CASERTA, Italy (AP) _ Two former German army officers were convicted in absentia and sentenced to life in prison for ordering the massacre of 22 Italians in World War II.

Wolfgang Lehnigk-Emden and Karl Shuster were convicted Tuesday. A German court had freed Lehnigk-Emden in January after ruling that too much time had passed for him to be indicted.

Most victims in the Oct. 13, 1943, massacre were women and children. They were killed with guns, bayonets and grenades in Caiazzo, a town near Naples, after some residents tried to signal approaching Allied troops.

German prosecutors are appealing the dismissal of the indictment in Germany.

''This sentence has a very important symbolic value and could have consequences on the practical level'' if the appeal is granted, said prosecutor Paolo Albano.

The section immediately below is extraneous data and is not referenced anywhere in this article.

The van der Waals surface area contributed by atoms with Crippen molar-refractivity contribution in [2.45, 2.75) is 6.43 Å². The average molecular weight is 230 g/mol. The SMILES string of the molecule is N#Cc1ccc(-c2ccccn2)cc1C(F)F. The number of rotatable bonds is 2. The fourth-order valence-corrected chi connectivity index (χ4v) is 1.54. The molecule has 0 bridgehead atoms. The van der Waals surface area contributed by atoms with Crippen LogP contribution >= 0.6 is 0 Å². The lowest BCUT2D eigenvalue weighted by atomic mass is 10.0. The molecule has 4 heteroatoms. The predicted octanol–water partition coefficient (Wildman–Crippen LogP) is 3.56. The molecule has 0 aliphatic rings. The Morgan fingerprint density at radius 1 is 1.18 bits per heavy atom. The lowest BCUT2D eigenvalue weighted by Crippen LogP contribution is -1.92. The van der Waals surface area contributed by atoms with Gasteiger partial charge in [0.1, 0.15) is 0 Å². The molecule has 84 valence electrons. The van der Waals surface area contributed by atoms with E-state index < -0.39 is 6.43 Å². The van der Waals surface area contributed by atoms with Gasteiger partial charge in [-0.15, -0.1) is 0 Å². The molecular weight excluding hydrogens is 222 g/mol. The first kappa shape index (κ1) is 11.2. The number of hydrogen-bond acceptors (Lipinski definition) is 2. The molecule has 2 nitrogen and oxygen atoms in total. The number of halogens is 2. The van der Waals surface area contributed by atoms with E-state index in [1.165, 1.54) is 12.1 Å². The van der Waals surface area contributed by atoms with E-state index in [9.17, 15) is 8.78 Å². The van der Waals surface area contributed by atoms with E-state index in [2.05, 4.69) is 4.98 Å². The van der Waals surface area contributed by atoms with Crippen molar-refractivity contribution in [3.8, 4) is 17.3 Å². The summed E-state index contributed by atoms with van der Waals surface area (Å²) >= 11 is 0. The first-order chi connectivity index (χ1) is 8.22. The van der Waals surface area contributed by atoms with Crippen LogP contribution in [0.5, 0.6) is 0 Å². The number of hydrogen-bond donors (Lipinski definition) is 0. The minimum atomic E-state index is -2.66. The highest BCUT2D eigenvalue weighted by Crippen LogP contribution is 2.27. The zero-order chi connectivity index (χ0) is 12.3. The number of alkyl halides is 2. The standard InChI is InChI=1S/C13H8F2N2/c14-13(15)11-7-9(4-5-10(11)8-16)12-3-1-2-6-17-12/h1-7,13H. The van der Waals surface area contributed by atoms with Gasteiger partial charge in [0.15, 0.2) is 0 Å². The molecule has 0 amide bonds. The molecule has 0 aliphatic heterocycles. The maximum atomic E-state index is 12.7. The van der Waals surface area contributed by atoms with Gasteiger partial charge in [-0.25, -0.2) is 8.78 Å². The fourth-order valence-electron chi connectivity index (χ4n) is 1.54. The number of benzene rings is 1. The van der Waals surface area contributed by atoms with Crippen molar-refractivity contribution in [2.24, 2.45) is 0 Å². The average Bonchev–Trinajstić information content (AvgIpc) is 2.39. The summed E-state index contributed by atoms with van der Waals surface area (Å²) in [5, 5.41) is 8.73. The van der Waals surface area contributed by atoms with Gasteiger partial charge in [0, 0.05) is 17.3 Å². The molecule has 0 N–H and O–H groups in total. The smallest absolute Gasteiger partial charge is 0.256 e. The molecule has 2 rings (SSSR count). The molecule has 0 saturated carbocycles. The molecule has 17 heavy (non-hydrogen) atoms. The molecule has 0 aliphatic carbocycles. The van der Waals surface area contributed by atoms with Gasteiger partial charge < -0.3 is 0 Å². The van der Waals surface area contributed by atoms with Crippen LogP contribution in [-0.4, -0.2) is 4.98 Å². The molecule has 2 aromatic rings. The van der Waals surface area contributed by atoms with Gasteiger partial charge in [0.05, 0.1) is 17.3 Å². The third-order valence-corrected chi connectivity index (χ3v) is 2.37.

Lehnigk-Emden, a lieutenant at the time of the killings, is believed to be living near Koblenz, Germany. Shuster was a sergeant when the massacre took place. His whereabouts were not known.

U.S. forces apparently misspelled Lehnigk-Emden's name, delaying his prosecution until 1990, when his correct name was found in Italian records.